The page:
Peter Schweizer’s new book Red-Handed: How American Elites Get Rich Helping China Win tells the story of how Sen. Dianne Feinstein’s (D-CA) husband Richard Blum was part owner of a Chinese firm that allegedly sold computers with spyware chips to the U.S. military. The military has never been able to calculate how much sensitive data these computers allowed China to steal.
A hefty chapter of Red-Handed is devoted to tracking Feinstein’s long and expensive relationship with Communist China. The senator has made herself very, very useful to Beijing — so useful that she actually tried to excuse the Tiananmen Square massacre by suggesting China only called in combat troops to murder thousands of demonstrators because it ran out of cops.
In a total coincidence that could not possibly have been related in any way to Feinstein’s friendship with the tyrants of Beijing, her husband did a great deal of lucrative business with Chinese companies, including entities run by the Communist government and linked to the People’s Liberation Army (PLA).
One of those deals saw Blum becoming a major investor in a computer company that was founded by researchers from the Chinese Academy of Sciences (CAS), an institution tied to both the Chinese government and the PLA. The company was originally called Legend, but is better known by its second name, Lenovo.
Lenovo grew into a major player in the worldwide computer marketplace after it acquired IBM’s line of personal computer products in 2005. Lenovo’s deal to buy IBM’s business included $350 million in investments from three American private equity firms. One of them was Richard Blum’s Newbridge Capital.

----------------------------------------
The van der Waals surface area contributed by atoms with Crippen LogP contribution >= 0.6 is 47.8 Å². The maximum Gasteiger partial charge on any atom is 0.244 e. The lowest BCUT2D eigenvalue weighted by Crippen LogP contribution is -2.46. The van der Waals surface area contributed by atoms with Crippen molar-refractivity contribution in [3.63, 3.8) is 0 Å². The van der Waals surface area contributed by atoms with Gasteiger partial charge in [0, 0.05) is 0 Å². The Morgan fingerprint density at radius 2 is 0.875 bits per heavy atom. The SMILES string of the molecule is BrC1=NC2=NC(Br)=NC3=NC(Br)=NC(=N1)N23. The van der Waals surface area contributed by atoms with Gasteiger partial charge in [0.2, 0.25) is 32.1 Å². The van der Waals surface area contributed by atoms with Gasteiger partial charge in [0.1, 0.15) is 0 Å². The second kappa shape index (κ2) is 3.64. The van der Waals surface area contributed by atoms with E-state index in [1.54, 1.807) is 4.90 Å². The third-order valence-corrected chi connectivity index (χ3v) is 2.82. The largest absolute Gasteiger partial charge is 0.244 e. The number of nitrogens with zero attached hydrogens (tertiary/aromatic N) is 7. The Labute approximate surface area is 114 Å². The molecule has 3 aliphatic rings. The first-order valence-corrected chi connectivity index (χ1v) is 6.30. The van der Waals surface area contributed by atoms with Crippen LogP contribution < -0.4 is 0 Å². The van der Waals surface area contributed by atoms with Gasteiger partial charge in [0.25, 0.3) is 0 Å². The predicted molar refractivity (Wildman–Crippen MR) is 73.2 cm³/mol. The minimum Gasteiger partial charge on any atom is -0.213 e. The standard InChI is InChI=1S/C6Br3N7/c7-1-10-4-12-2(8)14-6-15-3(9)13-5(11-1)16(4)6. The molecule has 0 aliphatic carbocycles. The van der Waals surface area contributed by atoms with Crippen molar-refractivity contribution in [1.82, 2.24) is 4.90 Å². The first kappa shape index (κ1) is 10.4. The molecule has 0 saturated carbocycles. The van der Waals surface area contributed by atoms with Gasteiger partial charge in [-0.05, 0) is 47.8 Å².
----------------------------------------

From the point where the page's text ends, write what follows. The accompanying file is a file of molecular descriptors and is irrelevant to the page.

Some lawmakers worried Lenovo’s purchase of IBM’s personal computer line could jeopardize U.S. national security and transfer advanced American computer technology to China. Sen. Dianne Feinstein, who sat on the Senate Intelligence Committee at the time, was not one of them.
It did not take long for security agencies across the Western world — including the U.S., U.K., Canada, New Zealand, and Australia — to discover security vulnerabilities in Lenovo products and ban them from sensitive operations. The U.S. State Department announced it would not allow Lenovo computers to connect to its classified networks in 2006, barely a year after the IBM acquisition.
Somehow Lenovo still managed to sell a large number of laptop computers to the U.S. military, which discovered that many of those machines included motherboard chips that “would record all the data that was being inputted into that laptop and send it back to China,” as a computer operations manager for the U.S. Marines in Iraq put it.
A year after that testimony was delivered, Blum sold his stake in Lenovo.
The Pentagon released an audit in 2019 that found the Department of Defense (DoD) still has not formally banned computers from Lenovo, now the largest personal computer company in China, even though the Department of Homeland Security and the Joint Chiefs of Staff Intelligence Directorate have both identified the machines as cyberespionage risks. The U.S. Air Force purchased 1,378 Lenovo products worth $1.9 million as recently as 2018.